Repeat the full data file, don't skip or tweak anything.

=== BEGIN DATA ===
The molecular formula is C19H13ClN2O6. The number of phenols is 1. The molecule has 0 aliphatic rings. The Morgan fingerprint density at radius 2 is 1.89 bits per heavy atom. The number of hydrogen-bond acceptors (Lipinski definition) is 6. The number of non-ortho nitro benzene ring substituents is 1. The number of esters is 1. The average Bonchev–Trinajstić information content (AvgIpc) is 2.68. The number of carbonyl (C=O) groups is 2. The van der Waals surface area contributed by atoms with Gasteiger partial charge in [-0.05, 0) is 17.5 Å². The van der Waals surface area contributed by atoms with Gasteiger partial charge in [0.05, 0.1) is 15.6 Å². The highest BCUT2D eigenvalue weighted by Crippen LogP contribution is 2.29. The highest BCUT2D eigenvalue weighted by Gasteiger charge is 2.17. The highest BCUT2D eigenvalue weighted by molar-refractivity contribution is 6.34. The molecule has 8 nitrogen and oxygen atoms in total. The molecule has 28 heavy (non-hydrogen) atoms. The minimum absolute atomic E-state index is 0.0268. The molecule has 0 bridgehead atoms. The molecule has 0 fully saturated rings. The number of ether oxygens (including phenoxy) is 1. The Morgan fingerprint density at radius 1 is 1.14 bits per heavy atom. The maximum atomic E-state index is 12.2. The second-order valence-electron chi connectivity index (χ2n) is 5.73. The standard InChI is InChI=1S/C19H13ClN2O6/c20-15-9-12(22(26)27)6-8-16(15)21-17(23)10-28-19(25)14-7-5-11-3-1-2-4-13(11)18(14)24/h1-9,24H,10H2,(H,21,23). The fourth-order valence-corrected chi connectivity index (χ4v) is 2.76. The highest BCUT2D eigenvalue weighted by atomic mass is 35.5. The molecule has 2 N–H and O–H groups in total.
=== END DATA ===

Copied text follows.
The molecular formula is C19H13ClN2O6. The number of phenols is 1. The molecule has 0 aliphatic rings. The Morgan fingerprint density at radius 2 is 1.89 bits per heavy atom. The number of hydrogen-bond acceptors (Lipinski definition) is 6. The number of non-ortho nitro benzene ring substituents is 1. The number of esters is 1. The average Bonchev–Trinajstić information content (AvgIpc) is 2.68. The number of carbonyl (C=O) groups is 2. The van der Waals surface area contributed by atoms with Gasteiger partial charge in [-0.05, 0) is 17.5 Å². The van der Waals surface area contributed by atoms with Gasteiger partial charge in [0.05, 0.1) is 15.6 Å². The highest BCUT2D eigenvalue weighted by Crippen LogP contribution is 2.29. The highest BCUT2D eigenvalue weighted by Gasteiger charge is 2.17. The highest BCUT2D eigenvalue weighted by molar-refractivity contribution is 6.34. The molecule has 8 nitrogen and oxygen atoms in total. The molecule has 28 heavy (non-hydrogen) atoms. The minimum absolute atomic E-state index is 0.0268. The molecule has 0 bridgehead atoms. The molecule has 0 fully saturated rings. The number of ether oxygens (including phenoxy) is 1. The Morgan fingerprint density at radius 1 is 1.14 bits per heavy atom. The maximum atomic E-state index is 12.2. The second-order valence-electron chi connectivity index (χ2n) is 5.73. The standard InChI is InChI=1S/C19H13ClN2O6/c20-15-9-12(22(26)27)6-8-16(15)21-17(23)10-28-19(25)14-7-5-11-3-1-2-4-13(11)18(14)24/h1-9,24H,10H2,(H,21,23). The fourth-order valence-corrected chi connectivity index (χ4v) is 2.76. The highest BCUT2D eigenvalue weighted by atomic mass is 35.5. The molecule has 2 N–H and O–H groups in total.